Most Popular Articles
The 2009 NAB Show is Over
It's in the books now, the 2009 NAB Show is behind us. As an attendee, your preparation for the convention was probably limited to making some notes about sessions to attend and exhibitors to visit. That's important as an attendee. For the exhibitors and trade press, our planning started months ago. For Radio magazine, some of that started last November.
Now that it's over, we can look back and review and analyze it. The general verdict? The NAB touts it as a huge success. Most of the exhibitors I talked to agree. Despite the fact that attendance was down — there were almost 84,000 registered attendees compared to 105,000 last year — it seems like it was a good show. (Keep in mind that attendance figure is registered, not actual.)
With 21,000 fewer people there, the exhibit floor was obviously lighter on traffic this year. Before the show, people told me they were only going for two or three days, not four or five. That contributes to the look of the thinner crowd. Traffic on the floor was less dense. Keep in mind that a person in the door counts in overall attendance. A shorter stay at the show just means less crowd density on the floor, so the combination of a smaller crowd and a shorter stay makes the exhibit hall look sparse.
Some people remarked that the aisles were wider. Some main aisles were very wide, I agree. Most aisles looked to be about the typical 10' to me, but I didn't measure them.
For years exhibitors have been talking about the quality of the attendees being good even though quantity had slipped. This year was the ultimate example of that. Those attending were very serious equipment and service buyers. There were few if any tire kickers.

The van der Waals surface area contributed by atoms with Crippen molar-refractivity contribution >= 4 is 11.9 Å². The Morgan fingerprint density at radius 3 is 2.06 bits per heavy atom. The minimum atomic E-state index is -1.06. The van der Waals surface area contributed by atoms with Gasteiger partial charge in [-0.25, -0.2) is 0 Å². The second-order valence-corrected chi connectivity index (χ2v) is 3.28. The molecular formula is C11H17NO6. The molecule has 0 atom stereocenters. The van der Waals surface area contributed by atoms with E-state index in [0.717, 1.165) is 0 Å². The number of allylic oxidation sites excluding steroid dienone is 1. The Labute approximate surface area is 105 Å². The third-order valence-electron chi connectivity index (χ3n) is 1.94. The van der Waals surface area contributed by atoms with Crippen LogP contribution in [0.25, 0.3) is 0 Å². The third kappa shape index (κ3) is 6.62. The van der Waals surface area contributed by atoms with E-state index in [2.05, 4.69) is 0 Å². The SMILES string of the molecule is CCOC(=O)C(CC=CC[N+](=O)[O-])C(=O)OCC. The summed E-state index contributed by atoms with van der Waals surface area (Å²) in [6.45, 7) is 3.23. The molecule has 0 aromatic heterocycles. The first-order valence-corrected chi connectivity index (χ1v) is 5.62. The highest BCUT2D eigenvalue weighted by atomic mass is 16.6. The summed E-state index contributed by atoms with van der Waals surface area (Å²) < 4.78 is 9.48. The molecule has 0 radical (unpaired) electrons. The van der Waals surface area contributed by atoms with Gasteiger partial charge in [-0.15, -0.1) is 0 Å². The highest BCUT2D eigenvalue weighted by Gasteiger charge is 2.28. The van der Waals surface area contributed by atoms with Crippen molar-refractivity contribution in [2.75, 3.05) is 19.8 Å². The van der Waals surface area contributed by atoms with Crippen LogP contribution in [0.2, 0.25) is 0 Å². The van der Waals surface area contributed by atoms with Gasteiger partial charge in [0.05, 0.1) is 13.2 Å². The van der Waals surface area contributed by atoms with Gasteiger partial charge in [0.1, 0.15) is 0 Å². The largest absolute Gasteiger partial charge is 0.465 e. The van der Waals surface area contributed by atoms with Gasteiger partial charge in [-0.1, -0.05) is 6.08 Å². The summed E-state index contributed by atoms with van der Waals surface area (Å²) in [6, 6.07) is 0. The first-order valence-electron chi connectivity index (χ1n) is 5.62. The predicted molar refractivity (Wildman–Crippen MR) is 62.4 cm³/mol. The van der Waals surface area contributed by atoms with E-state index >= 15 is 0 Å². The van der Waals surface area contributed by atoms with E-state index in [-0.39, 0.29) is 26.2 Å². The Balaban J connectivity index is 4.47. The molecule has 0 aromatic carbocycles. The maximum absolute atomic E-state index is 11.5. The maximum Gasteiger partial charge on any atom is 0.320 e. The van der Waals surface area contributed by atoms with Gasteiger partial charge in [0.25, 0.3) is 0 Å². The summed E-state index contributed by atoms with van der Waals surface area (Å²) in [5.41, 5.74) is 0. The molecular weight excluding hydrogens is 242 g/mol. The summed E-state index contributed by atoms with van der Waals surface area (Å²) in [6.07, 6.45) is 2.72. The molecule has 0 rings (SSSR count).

As one exhibitor told me, “I don't care if attendance is 100,000 or 10,000. As long as I get 150 good leads from the show, I'm happy.”
I think he got his wish, and he had more time to see those 150 people thanks to the 20 percent drop in attendance.
The lighter crowd also made it easier for me to work through the floor. While I made other adjustments to my schedule to increase the efficiency of my time on the exhibit floor this year, fewer attendees made it easier for me to see the people I needed to see. Exhibitors weren't as busy. Fewer people were stopping me en route. Fewer people were clustered into traffic jams. I even had some extra time to explore for new ideas and products that I might have otherwise missed.
As far as new products go, there were some interesting technology applications to be found. As in previous years, I would classify most of the new products as enhancements and refinements to existing products, but there were some unique ideas to be found. I posted some of my own picks online in Talkback.
If you weren't at the show, you missed the in-person experience. But don't worry, we'll help you catch up on what you missed. We'll have lots of convention details in next month's issue. But in the meantime, there's lots of NAB info at RadioMagOnline.com. The Radio magazine Pick Hits — now in their 25th year — are posted online. We'll have the complete details on all 15 posted soon. Also, take a look at our Photo Blog, the NAB Insider newsletters, and Talkback posts from during and after the show.
What's your opinion? Send it to radio@RadioMagOnline.com
Acceptable Use Policy blog comments powered by Disqus
[an error occurred while processing this directive]
Today in Radio History
The history of radio broadcasting extends beyond the work of a few famous inventors.
EAS Information More on EAS
The feed provides feeds for all US states and territories.
Need a calendar for your computer desktop? Use one of ours.
Information from manufacturers and associations about industry news, products, technology and business announcements.
When building its new broadcast production vehicle, MRN applied lessons learned from the past.
Browse Back Issues[an error occurred while processing this directive]
Also in the April Issue
- Update on Transmitters
- On-air Missteps to Avoid
- Tower Lease Renegotiation
- New Products
- Applied Technology: Streaming with the MPEG HE-AAC Audio Codec
- Side by Side: Studio Furniture
- Practical Use: Circulators and Isolators